Easy. Whole. Vegan: 100 Flavor-Packed, No-stress Recipes for Busy Families
by Melissa King
Pub Date 06 Sep 2016 (or my UK systems show 01 Nov 2016)
Publisher: The Experiment, USA
UK price not yet available. Cover image shown is from a digital proof copy and may be subject to change.
UK availability is not yet clear at August 2016 but this should be available to order from your local bookshop nearer the publication date. Please shop local to help keep your high streets alive.
I eat about a 95% vegan and gluten-free diet and I’m a bit of a foodie, so there’s quite a lot in this cookbook that I’ve come across before, or through trial and error, have already created for myself. However, if you’re not a die-hard veggie and are new to a plant-based diet or are exploring the idea of trying out more wholefoods and plant foods, then this book is a great starting point to get you going. The author explains really well how she and her family came to make the decision to turn to a plant-based wholefood diet. The recipes sound nutritious and delicious but – and this is particularly good for the newcomer – they are not all virtuous! Using natural sweeteners, such as apple sauce, dates, raisins, fruit, maple syrup etc., there are plenty of sweet treats in here to appeal to kids and adults alike.
The author claims that her recipes won’t take you hours or involve fiddly preparation. However, I think they are likely to require some careful thought and planning, some re-stocking of your store cupboards and possibly some searching through the health food shops for some of the ingredients. The same goes for kitchen equipment. A food processor seems to be an essential for a lot of these recipes. I have a small kitchen and I don’t have a food processor, although I do have a juicer (another bit of kit used in Melissa’s recipes). I certainly don’t have a citrus press, a dehydrator or bamboo cutting boards (other recommended kitchen gadgets). There is a bit of an over reliance on kitchen electricals in the recipes, where alternative suggestions would be useful for the average cook. In fact, ‘the food processor and blender vegan cookbook’ might almost be a useful subtitle. This isn’t a criticism but it is an indicator of how much they feature in the recipes. Time is also a factor (despite the author’s assertions that it isn’t!). She recommends making your own nut milks, for example. This is a great idea and of course they taste wonderful but it is a fiddly and time consuming job and also not a particularly cheap option – not ideal for the time-poor, over-worked or cash-strapped amongst us). The recipes also don’t translate brilliantly well to the UK market. I have other US cookbooks but reading through this proof copy, I had to look up arugula, cilantro and sriracha to see what on earth they are (for those not in the know, that’s rocket, coriander and a hot thai chilli sauce).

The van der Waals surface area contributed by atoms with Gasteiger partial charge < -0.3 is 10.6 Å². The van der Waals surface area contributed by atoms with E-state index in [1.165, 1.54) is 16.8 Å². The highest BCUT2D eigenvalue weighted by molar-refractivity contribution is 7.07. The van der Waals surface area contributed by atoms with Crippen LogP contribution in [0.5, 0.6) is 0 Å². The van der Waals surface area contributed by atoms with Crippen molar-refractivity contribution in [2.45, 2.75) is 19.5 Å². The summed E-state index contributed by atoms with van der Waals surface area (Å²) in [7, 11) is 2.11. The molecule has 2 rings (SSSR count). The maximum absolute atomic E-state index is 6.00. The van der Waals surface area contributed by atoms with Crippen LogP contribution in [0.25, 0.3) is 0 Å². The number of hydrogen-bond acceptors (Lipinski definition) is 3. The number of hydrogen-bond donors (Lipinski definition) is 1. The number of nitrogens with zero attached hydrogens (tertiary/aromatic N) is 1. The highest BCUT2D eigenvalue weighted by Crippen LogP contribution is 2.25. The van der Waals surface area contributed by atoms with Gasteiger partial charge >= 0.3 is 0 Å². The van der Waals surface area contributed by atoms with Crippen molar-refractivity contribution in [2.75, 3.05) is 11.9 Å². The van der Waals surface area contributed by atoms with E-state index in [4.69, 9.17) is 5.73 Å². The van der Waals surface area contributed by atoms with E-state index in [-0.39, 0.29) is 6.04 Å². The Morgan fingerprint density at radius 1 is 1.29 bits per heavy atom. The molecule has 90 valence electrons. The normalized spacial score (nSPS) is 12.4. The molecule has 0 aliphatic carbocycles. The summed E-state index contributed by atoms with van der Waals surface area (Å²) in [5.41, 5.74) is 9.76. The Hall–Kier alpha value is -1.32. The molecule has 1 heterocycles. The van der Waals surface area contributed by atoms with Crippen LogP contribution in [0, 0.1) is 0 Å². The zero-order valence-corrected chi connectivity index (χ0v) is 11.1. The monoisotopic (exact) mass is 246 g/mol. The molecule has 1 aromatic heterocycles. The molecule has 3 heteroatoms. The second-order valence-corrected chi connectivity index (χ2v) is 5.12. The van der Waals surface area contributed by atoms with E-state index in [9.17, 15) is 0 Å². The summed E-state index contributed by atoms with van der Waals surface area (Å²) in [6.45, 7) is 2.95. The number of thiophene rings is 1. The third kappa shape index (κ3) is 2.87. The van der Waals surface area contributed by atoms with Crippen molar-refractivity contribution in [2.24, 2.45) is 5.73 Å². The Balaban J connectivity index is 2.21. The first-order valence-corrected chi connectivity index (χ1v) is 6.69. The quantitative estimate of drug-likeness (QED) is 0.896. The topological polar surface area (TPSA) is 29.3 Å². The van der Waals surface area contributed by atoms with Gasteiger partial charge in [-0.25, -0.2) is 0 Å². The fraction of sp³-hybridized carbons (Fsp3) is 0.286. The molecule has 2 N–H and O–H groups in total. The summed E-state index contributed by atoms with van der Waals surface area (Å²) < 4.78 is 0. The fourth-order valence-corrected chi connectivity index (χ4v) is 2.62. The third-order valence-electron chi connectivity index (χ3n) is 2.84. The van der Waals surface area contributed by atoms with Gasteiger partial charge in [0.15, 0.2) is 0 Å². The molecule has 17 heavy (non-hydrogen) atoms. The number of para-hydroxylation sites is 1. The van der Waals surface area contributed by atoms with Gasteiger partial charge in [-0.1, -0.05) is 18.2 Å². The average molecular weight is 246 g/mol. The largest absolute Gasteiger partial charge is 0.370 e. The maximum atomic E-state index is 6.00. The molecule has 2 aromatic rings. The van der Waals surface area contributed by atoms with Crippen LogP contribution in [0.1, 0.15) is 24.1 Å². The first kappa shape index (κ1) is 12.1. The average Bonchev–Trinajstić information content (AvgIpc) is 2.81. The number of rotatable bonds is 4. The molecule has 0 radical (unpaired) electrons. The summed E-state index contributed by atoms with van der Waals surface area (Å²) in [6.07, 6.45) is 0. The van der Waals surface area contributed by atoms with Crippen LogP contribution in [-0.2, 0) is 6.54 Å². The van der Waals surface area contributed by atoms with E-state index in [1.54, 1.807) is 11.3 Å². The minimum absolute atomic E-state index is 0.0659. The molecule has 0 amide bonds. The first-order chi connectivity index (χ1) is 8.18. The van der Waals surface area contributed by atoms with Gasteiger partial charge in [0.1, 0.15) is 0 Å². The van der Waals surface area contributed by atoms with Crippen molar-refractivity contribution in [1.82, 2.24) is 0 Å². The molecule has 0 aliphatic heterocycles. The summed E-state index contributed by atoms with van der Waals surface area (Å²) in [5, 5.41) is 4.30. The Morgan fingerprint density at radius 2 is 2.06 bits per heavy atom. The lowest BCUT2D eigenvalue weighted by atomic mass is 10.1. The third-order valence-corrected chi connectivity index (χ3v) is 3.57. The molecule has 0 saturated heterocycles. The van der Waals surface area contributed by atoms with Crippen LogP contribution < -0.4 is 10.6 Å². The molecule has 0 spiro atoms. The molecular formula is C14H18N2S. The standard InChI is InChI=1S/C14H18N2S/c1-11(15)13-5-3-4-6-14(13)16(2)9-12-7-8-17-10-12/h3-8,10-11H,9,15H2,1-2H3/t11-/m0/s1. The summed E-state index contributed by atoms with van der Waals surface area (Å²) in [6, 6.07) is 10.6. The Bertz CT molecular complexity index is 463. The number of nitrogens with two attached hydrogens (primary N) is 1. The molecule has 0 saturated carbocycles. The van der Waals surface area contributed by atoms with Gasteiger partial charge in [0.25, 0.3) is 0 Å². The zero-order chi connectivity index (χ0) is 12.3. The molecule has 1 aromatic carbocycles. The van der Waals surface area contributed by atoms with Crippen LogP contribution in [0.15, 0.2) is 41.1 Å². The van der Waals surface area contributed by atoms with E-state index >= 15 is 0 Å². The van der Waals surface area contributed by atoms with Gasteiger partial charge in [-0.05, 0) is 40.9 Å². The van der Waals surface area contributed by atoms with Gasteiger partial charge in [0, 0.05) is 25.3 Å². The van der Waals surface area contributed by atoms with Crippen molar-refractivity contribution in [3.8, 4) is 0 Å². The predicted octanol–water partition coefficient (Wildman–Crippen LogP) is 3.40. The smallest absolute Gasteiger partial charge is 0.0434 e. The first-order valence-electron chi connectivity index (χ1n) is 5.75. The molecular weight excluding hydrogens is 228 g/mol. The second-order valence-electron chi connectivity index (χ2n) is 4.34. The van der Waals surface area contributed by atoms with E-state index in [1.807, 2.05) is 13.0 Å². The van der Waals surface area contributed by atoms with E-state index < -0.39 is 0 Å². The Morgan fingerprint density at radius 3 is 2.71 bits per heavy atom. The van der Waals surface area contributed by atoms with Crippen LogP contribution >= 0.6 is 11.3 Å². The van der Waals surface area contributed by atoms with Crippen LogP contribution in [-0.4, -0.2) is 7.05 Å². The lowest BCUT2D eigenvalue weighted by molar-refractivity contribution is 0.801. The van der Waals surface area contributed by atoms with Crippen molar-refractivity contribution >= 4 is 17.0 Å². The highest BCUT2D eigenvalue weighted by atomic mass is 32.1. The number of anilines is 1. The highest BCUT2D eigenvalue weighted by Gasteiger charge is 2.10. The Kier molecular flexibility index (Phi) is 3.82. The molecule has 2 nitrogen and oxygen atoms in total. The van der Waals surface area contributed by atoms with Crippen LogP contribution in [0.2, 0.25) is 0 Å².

I haven’t made any of the recipes yet – I’ve only just had a first look at the book today. I’m looking forward to trying (amongst others) the macadamia nut cheese sauce, raspberry vanilla chia jam, homemade applesauce, apple cinnamon quinoa, sweet potato pancakes and blueberries and cream chia pudding.
There’s some nice photography in the proof edition; always a help when visualising how the finished product should look! And it does all look quite delicious and appetising. When I get around to trying some of the above I’ll report back on the blog and let you know what I think! Overall, I like the style of this book and it looks reasonably accessible to the novice vegan or wholefood cook. There are some lovely-sounding flavour combinations and, along with books like the ‘Deliciously Ella’ cookbooks, it looks like a good starting point for discovering new healthy food options.